Students were given some time to organize who would head and write what for each potential essay question last week. Over the weekend they have presumably written out rough drafts for each question. On the day of the test, my mentor teacher will choose just one of these questions, and depending on the question, all group members should already know which part of the essay they are expected to write. Groups are not even allowed to discuss or strategize during the exam.

Once all is handed in, my mentor teacher will read each part as if it were one essay (understanding, of course, if a group member is absent or really drops the ball on the rest of the group). This takes a great deal of preparation work, and in their preparation time, students will inadvertently have studied for the multiple choice part of the unit exam.

I am very much looking forward to seeing how this summative assessment plays out! The formative assessments thus far this semester have been extraordinarily helpful in assessing student progress, and assessing just how much work these students are doing. The workload is heavy for this course, but the students have the opportunity to really explore the complexities of history. This is all thanks to the foundational knowledge they glean from their Key Term and quiz preparation, which allow us to push them much further during precious class time.

Bloom’s Taxonomy and Formative Assessment

Currently I am student teaching for an AP U.S. History course (popularly referred to as “APUSH”) at Roosevelt High School in the Seattle School District. I had an important sit-down with my mentor teacher early in the year about how assessments worked in a class as rigorous and expansive as this. I learned that each and every Friday, students would turn in “Key Terms,” which consist of twenty terms taken from the chapter of the textbook. Students are to identify each term and determine their significance. In the last twenty minutes of class every Friday, students were to take a chapter quiz on these same key terms. Some questions would necessitate a closer reading than others, but the tests were designed to test not only chapter reading, but chapter comprehension.

At first I wasn’t all too stoked about the idea of weekly quizzes. “A quiz every precious week just to check in on pretty wry textbook readings?” I wondered. It wasn’t until I saw this in action that I understood why these quizzes were essential to genuine engagement in other aspects of the course. As my mentor teacher had explained, these quizzes tested students’ knowledge — their retention and understanding of the topics at hand. The Key Terms facilitated the jump from Bloom’s first taxonomy category: Remembering, to the second: Understanding. The quizzes added the necessary pressure to ensure students developed the knowledge of the perhaps somewhat dry information they would certainly need to engage more fully in the more colorful and complicated issues of History.

Class time allowed for students to apply this knowledge gained from studying up for weekly quizzes to more timeless concepts. We must know something of the Founding Fathers before we can analyze their prescription for freedom, after all. So it is in the classroom itself that students in this course have the freedom to explore Applying and Analyzing, the next two on the list of Bloom’s taxonomy. From there, my mentor explained, we can ask students to engage more fully with history, and ask them to think for themselves: to evaluate historical events and create their own judgements on the past. Students can more comfortably engage in big questions like “Did the Founding Fathers’ vision for the United States in fact materialize?” with the knowledge and comprehension the quizzes solidify under their belts. Students must depend on their understanding of the Founding Fathers and their vision of freedom to effectively evaluate its impact and presence in today’s world.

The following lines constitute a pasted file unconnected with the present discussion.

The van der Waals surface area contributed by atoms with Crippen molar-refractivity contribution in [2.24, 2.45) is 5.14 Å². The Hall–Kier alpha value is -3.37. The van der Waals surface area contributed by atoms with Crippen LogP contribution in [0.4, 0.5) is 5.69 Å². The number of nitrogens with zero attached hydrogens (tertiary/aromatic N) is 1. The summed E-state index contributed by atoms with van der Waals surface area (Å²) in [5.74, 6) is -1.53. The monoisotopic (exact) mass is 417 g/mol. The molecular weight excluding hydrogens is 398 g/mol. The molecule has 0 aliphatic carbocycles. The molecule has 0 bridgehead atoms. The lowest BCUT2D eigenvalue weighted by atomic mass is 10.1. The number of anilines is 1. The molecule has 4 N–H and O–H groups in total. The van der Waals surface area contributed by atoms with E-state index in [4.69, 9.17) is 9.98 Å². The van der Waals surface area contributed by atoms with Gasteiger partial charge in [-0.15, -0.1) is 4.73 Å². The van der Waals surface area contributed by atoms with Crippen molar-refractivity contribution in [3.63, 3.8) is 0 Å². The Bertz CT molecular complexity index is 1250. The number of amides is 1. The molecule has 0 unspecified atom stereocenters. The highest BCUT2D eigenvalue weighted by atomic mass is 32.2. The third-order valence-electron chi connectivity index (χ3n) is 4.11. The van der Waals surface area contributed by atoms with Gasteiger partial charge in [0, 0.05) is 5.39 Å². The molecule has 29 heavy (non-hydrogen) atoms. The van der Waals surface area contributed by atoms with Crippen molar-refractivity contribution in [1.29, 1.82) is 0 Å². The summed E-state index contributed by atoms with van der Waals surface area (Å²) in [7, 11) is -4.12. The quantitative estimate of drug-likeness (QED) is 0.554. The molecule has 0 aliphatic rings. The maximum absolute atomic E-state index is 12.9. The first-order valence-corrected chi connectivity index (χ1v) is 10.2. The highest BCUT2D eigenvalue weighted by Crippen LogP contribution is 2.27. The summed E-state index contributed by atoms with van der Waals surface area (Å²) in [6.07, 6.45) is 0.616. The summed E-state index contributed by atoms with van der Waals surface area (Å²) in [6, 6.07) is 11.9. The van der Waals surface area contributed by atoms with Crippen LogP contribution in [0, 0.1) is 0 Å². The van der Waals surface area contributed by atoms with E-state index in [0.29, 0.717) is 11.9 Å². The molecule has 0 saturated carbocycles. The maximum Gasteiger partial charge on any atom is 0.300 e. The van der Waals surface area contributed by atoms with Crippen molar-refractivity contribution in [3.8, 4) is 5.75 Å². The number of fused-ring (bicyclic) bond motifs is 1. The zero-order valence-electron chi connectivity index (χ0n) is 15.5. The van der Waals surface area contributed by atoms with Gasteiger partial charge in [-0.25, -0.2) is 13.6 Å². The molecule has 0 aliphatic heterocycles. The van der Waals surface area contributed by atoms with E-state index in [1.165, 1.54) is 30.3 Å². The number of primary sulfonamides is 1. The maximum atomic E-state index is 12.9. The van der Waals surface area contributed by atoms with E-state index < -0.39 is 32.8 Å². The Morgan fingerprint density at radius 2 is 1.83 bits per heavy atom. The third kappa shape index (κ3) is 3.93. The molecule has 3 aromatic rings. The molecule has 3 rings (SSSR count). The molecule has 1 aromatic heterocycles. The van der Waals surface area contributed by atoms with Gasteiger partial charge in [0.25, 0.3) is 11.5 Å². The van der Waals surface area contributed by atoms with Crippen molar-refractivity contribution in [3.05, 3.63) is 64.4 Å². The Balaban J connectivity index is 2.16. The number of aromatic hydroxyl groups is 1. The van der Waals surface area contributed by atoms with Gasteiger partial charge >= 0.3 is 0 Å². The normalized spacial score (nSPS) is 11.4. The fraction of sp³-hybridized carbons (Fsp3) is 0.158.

Unit tests, papers, and projects in the course test for things much bigger than just raw knowledge — that’s what those pesky Key Terms and quizzes are, after all! In these unit tests, papers, and projects, my mentor teacher explained, students have the freedom to explore and interpret historical happenings and concepts. Unit tests consist of short and long essay responses and document-based interpretations. Papers ask students to formulate arguments about times’ past, and substantiate such arguments with evidence. Projects allow for genuine creativity and extrapolation — students have the chance to dress up and act as historical figures, engage in debate about the very same complex topics that echoed in Congress halls, and even get to create historical scenarios of their own making in a presentation on the “what if’s?” of history. In this last project, students get to formulate and research questions such as: What would have happened had Hitler not invaded Russia? Or had Roosevelt lived to the age of 90? Or had the United States opted not to fight in the Vietnam War? These other types of assessments depend on the knowledge gleaned from the course’s infamous Key Terms and quizzes. How would students know which question to ask of History if they didn’t know what had already happened?

And so, while the formative assessments of knowledge are perhaps not the most exciting parts of teaching, they are absolutely essential to explore those more stimulating and creative aspects of the classroom. My mentor teacher can bring the class to a whole different intellectual and exciting level all because she uses formal, formative assessment to ensure students are keeping up with, remembering, and comprehending the textbook reading.

From the textbook we make our way into the historical inquiries and argumentation of Howard Zinn’s A Peoples History and Richard Hofstadter’s American Political Tradition and the Men Who Made It. We begin with a discussion of Zinn’s first chapter on Monday, and I can hardly wait to see what these students come up with!